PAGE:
Why the Stone Age Diet is Good for You
There’s a certain irony in the fact that even though we’re far more advanced than our ancestors of yore, the quality of our life, especially when it comes to health, is not much better than what Paleolithic man used to lead. They did not have as many diseases as we do today, illnesses that are caused partly because of our sedentary and hedonistic lifestyles. Diabetes, cardiac disease, alcoholism, gout, asthma, some forms of cancer, allergies, depression, and other psychological disorders are caused partly because we eat the wrong kind of food, we use convenient ways to travel, and we lead easy and comfortable lives.
Exercise is a perpetual absentee in such lives; compound this with the fact that food is always present and in large and unhealthy quantities, and you have the perfect recipe for disease. One way to effect a change in your lifestyle and prevent diseases that are caused by affluence is to go back to the way of life that our ancestors followed, not by choice, but through necessity. They ate healthier food because it was the only food available – fruits and vegetables that were available locally, animals that they killed in the wild, and roots and other plant parts that were edible. Their diet was free of artificial substances and additives because they had not invented ways of processing and refining food and so gained every bit of nutrition from the food they ate.
If you were to follow the Stone Age diet today, you would probably have to give up foods that are cultivated and manufactured – grains, legumes, oils, dairy products, juices, coffee, tea, alcohol, drugs, cigarettes, sugar, salt, and processed meat. What you can include in your diet are unprocessed meat, eggs, seafood, vegetables (exclude some root vegetables that cannot be eaten raw), fruits, nuts, herbs, and naturally occurring sweeteners like honey and maple sugar.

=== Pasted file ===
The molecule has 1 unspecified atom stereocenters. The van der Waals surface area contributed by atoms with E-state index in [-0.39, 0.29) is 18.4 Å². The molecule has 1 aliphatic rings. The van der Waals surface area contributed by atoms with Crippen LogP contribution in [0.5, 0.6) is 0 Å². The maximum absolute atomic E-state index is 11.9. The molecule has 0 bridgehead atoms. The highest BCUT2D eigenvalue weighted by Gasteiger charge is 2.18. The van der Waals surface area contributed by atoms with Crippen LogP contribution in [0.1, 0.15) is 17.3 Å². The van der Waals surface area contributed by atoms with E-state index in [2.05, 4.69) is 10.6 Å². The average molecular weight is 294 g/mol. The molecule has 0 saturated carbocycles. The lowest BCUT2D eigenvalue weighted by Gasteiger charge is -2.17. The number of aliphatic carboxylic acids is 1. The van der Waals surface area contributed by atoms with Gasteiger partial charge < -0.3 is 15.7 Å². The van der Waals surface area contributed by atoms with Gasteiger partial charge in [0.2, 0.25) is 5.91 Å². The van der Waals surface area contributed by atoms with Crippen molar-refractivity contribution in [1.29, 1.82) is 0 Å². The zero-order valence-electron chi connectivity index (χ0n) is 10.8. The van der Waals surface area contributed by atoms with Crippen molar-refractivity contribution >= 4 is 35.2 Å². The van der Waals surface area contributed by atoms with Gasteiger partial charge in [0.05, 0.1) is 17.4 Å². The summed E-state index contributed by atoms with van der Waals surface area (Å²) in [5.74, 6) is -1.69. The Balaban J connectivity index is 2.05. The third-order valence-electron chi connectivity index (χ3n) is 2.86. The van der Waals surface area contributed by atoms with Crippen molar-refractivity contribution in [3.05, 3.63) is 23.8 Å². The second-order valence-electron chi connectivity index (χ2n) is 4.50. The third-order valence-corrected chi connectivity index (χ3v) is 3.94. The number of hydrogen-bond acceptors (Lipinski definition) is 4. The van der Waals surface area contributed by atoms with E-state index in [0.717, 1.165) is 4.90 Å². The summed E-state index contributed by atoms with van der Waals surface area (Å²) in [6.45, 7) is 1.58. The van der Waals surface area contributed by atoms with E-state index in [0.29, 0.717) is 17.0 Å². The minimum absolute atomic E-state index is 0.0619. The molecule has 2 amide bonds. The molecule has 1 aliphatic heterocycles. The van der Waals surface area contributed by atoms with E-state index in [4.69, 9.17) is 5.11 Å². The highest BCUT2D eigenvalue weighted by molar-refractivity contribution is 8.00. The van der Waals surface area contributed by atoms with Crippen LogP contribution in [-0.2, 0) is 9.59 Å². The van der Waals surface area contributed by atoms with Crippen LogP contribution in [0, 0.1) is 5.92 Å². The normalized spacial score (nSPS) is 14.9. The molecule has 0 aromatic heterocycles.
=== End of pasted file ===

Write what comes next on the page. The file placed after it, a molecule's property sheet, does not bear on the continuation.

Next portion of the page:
The advantages of the Paleolithic diet include:
· Fewer carbohydrates in your meals and so rapid and effective weight loss.
· Zero additives and preservatives which boost your natural health quotient.
· No sugar and salt which again helps you lose weight and avoid various diseases including hypertension and diabetes.
· Lower incidence of food allergies and less exposure to toxins in food.
An added benefit of this diet is that some people who follow it also tend to adopt the Paleolithic way of life – they eschew modern conveniences and prefer to work out outdoors; sprinting, climbing and other activities that help them to stay fit add to their overall health and keep them free of disease. Besides which, a study conducted at the Department of Medicine, Lund University, Sweden, has found that the Stone Age diet is good for people with or prone to contract diabetes.
On the downside, there are critics who say that the Stone Age diet is a fad diet and is not suitable for the long term. However, they fail to take into consideration the fact that every diet requires self control for it to be effective. If you’re willing to effect the change, then the change provides improvement in all aspects of your life.
This article is contributed by Susan White, who regularly writes on the subject of surgical technician schools. She invites your questions, comments at her email address: firstname.lastname@example.org